You can’t miss the castle off eastbound Interstate 80 before Roseville. It’s both iconic and out-of-place. There are turrets and battlements. The property is lined with palm trees and grapevines. Building materials and old boats litter the expansive grounds like a scene from a dystopian fairytale. A dry moat surrounds the structure along with countless rumors.
Now, let’s sort fact from fiction.1. The Shah of Iran did not build the castle.
2. The property was never used to reenact Shakespeare with dogs.
3. Despite the Zillow Listing, there are no panic rooms or secret tunnels.
4. It’s not a restaurant.
Jerry Lee Jr. grew up in the house. He says everyone he talks to always has a story about the castle. He says people used to come up to the door and ask for dinner reservations.
The castle is a 7,000-square-foot private home built by Jerry Lee Jr.’s dad, Jerry Lee Sr. The Roseville businessman, iron worker, hairdresser and drag racer bought the property in the mid-1970s.
Jerry Lee Sr., now 79, wanted a castle after being stationed in England with the Air Force. He took a tour of an old castle and fell in love with the concept of living in one.
“I said ‘you know what, I’m going to go back to America," Jerry Lee Sr. says. "I’m gonna get rich. I’m going to come back to England and buy me a castle ... I had so many kids, I couldn’t move over there. I had seven kids, you know."
Instead of moving to Europe, he made do in Roseville.
“I just started doing work here — the poor man’s version,” says Jerry Lee Sr.
The first 3,000 square feet Lee built himself -- that’s the castle portion facing the freeway. Later a friend gave him a mansion previously located on Cottage Way. Lee divided the 4,400-square-foot house into six pieces, moved them to his property and attached them to the castle. He says that part looks just like a regular house.
“It is essentially two houses but they do flow seamlessly into one another,” Jerry Lee Jr. says.
Jerry Lee Sr. says when he started building out his “poor man’s” castle, he had plenty of money to play with, thanks to a chain of now-defunct beauty schools. His ex-wife kept the inside tidy and he maintained the outside. About 18 years ago, the couple parted ways and Jerry Lee Sr. was left with limited funds. The property fell into disrepair and he says he’s now too embarrassed to have people over.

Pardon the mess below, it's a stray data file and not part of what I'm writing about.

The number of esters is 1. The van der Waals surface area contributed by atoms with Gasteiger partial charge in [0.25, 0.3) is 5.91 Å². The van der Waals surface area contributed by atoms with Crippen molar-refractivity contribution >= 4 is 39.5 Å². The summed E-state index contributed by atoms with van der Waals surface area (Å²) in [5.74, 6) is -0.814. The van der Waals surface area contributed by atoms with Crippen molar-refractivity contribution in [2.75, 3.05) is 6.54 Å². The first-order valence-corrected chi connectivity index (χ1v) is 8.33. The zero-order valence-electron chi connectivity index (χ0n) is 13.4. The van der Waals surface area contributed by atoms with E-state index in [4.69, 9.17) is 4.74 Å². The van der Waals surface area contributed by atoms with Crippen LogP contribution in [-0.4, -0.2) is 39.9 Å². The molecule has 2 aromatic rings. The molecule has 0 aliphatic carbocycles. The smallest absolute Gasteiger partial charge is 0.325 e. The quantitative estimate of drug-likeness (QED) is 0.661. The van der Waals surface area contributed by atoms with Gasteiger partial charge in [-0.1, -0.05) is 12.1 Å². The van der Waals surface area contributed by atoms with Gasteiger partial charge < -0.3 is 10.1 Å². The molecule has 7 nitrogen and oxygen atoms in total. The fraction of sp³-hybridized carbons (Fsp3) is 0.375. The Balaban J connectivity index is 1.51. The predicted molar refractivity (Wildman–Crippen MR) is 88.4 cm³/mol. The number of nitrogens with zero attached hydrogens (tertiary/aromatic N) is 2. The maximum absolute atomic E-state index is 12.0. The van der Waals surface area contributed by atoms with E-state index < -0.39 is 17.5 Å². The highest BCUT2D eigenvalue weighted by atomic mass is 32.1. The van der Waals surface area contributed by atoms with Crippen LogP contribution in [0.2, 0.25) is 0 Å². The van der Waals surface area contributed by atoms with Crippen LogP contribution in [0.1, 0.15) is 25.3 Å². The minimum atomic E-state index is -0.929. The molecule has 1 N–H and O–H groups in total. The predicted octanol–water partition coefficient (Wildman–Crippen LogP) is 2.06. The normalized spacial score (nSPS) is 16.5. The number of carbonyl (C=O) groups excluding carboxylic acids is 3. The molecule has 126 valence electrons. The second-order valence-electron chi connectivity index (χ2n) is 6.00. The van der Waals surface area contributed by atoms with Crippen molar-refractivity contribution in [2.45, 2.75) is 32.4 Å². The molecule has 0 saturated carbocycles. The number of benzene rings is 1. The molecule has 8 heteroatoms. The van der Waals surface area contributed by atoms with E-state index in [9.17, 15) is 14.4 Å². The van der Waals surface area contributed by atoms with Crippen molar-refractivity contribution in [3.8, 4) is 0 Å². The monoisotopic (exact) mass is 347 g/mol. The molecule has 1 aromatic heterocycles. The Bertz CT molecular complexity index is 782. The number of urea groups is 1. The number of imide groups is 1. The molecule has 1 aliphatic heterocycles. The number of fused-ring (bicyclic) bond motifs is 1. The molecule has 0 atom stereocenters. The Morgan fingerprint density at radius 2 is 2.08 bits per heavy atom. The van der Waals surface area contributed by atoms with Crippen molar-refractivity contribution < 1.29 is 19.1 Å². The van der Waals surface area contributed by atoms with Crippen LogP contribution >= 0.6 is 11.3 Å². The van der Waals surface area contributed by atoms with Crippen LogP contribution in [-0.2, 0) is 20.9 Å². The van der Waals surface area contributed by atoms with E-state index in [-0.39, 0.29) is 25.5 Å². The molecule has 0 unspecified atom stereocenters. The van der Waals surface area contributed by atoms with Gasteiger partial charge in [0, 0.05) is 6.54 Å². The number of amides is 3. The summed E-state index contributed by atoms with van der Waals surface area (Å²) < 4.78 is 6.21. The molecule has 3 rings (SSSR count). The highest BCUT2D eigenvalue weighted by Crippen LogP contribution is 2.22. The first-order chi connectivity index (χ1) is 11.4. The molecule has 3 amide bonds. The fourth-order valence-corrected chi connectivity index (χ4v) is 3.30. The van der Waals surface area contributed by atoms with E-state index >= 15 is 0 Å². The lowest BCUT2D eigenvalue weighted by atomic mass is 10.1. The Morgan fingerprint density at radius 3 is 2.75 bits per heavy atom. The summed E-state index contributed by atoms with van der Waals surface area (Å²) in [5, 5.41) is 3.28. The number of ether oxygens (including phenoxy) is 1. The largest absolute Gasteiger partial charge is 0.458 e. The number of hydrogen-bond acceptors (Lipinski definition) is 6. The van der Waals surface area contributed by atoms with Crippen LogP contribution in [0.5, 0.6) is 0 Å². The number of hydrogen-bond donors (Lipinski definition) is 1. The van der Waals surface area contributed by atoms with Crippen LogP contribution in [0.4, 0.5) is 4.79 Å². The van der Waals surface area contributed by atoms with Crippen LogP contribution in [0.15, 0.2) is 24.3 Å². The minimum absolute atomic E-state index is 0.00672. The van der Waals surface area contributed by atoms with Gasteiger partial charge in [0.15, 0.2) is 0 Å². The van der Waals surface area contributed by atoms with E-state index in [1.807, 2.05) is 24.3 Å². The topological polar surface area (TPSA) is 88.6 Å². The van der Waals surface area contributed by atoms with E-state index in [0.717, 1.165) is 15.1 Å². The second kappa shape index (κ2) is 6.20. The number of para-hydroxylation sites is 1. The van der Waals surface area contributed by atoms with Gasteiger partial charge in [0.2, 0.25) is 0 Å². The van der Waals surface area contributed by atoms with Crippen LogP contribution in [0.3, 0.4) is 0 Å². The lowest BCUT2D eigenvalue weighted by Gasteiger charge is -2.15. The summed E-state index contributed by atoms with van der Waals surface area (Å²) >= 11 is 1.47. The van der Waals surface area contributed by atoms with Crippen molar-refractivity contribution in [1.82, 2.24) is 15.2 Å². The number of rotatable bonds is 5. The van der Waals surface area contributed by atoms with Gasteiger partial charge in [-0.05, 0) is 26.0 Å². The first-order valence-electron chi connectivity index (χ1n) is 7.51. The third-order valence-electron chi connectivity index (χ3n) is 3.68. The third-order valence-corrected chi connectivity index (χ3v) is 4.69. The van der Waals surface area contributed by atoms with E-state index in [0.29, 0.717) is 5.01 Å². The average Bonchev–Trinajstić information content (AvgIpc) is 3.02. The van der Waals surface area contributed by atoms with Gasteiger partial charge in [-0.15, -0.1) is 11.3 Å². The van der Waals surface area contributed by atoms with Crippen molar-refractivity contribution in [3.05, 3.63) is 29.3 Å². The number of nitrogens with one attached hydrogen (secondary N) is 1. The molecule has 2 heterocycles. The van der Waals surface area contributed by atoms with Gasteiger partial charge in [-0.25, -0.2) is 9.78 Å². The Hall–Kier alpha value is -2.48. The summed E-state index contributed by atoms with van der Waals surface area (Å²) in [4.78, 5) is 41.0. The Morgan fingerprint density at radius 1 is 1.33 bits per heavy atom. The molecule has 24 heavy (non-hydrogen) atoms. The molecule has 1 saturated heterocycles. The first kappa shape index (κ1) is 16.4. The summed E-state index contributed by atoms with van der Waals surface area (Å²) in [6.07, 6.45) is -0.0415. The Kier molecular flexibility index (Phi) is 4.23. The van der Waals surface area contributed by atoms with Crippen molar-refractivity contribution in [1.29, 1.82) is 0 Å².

Jerry Lee Jr. agrees.
“It’s too crazy to show right now, but also weirdly beautiful,” he says.
Jerry Lee Sr. confirms the house does have a throne and a heliport.
“You walk up a set of steps and you sit on the throne to go potty,” he says. “I bought the chair in England and had imported home. It’s a real-life throne.”
Jerry Lee Sr. says you get to the throne through a cave that doubles as a shower. There’s a hot tub in the bedroom and the bed sits atop a half-pyramid platform.
When he had more money, Jerry Lee Sr. says he had a helicopter to park on his heliport.
“If I could afford it I’d have a helicopter now,” he says.
He says the city council got together to pass an ordinance prohibiting helicopters or aircraft from spending the night in Roseville because of him.
Brian Jacobson, public information officer with the City of Roseville, couldn’t find any evidence of to confirm or deny this claim. He says Roseville zoning code prohibits heliports in residential areas, which is consistent with most cities.
Jerry Lee Sr. says it’s his dream to get the castle fixed up before he dies.
“If you hang tight and you’re patient when I get it cleaned up, I will take you through it,” he says.
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